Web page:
Three Piece House
Three Piece House is a courtyard house, designed for a couple looking to downsize and live more simply. The project places a modest, single-storey house and studio on its site. These buildings are skewed to follow the site’s boundaries, and cluster to create privacy on this exposed corner lot.
The site was restricted by flood controls, which required the building to be raised above a flood plain. In contrast to a conventional architectural response—which might elevate the house on stilts—Three Piece House sits on a solid brick base. This design approach was inspired by Jørn Utzon’s text, ‘Platforms and Plateaus,’ and the gesture lends the house heft and presence.
The main house is composed of two pavilions—one for living, and one for sleeping. A reading corridor, which bridges between, faces out to the garden and, in winter, is bathed in northern sun. In response to the client’s brief—and a budget that sought value—the rooms all maintain a compact proportion that is balanced by generous ceilings and carefully cropped openings, which lead the eye outwards and to the surrounds.
At Three Piece House, courtyards and gardens ramble between the buildings. The two main courtyards have distinctive characters: one is extroverted and public, the other introverted and private. The southern porch, which faces the river, is a space for neighbourly chats and watching street life go by. The northern courtyard, meanwhile, is a sheltered space for retreat and gathering with family and friends.
The materials at Three Piece House are robust and resilient, as befits a windswept, coastal site. The textures are raw and rugged, and have been chosen to become more beautiful as they age.
The skillion forms are clad in radially-sawn Silvertop Ash, a highly resource-conscious product. The solid masonry base is rendered in earthen-red tones, colour-matched to the recycled brick paving and the rusted reds of passing ships. The bricks used across the project were reclaimed from the existing house—an unremarkable 1940’s bungalow—to form the platform upon which the new home sits. This gesture is both inherently sustainable, and an act of storytelling: the new home rests upon the bones of the building before it.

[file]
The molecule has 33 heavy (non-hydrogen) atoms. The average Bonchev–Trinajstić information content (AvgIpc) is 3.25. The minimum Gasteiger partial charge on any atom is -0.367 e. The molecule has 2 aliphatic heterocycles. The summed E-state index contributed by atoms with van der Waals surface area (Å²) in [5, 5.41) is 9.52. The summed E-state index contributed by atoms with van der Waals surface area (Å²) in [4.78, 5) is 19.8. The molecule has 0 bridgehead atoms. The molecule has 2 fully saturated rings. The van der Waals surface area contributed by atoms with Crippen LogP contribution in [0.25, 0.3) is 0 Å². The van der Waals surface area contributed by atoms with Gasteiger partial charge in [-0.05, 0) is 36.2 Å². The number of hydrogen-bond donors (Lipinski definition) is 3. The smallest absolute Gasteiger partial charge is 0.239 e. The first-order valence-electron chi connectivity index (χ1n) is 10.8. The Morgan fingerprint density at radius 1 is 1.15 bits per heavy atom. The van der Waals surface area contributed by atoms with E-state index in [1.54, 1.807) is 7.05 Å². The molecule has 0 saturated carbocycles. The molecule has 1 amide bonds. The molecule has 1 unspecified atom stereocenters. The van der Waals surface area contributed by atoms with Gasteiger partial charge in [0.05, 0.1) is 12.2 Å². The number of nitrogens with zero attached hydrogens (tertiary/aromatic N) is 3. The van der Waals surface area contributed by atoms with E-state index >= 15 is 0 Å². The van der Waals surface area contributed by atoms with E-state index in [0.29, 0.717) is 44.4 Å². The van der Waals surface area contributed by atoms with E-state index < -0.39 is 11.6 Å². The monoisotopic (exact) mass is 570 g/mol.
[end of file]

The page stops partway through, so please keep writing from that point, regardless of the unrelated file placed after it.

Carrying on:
Throughout the interior, a palette of timber floors, crisp white walls and plywood ceilings provides a warm and welcoming envelope. Corner openings peel back to reveal greenery and views, while high windows exhale air and offer slivers of sun and sky.
Across this project, the budget is spent thoughtfully, focusing on details that improve the clients’ daily life: a series of pendant lights suspended in corners, touches of brass for tactility, and a tiled bench in the bathroom for washing in old age. Every decision is a careful negotiation of longevity and value. The project is also an excellent example of the unique solutions that can be pursued using the complying development process, which otherwise encourages stock-standard housing.
Three Piece House is a dynamic and distinctive piece of architecture, which has brought beauty and dignity to a suburb not known for its architectural merit. It is a testament to small living in suburbia.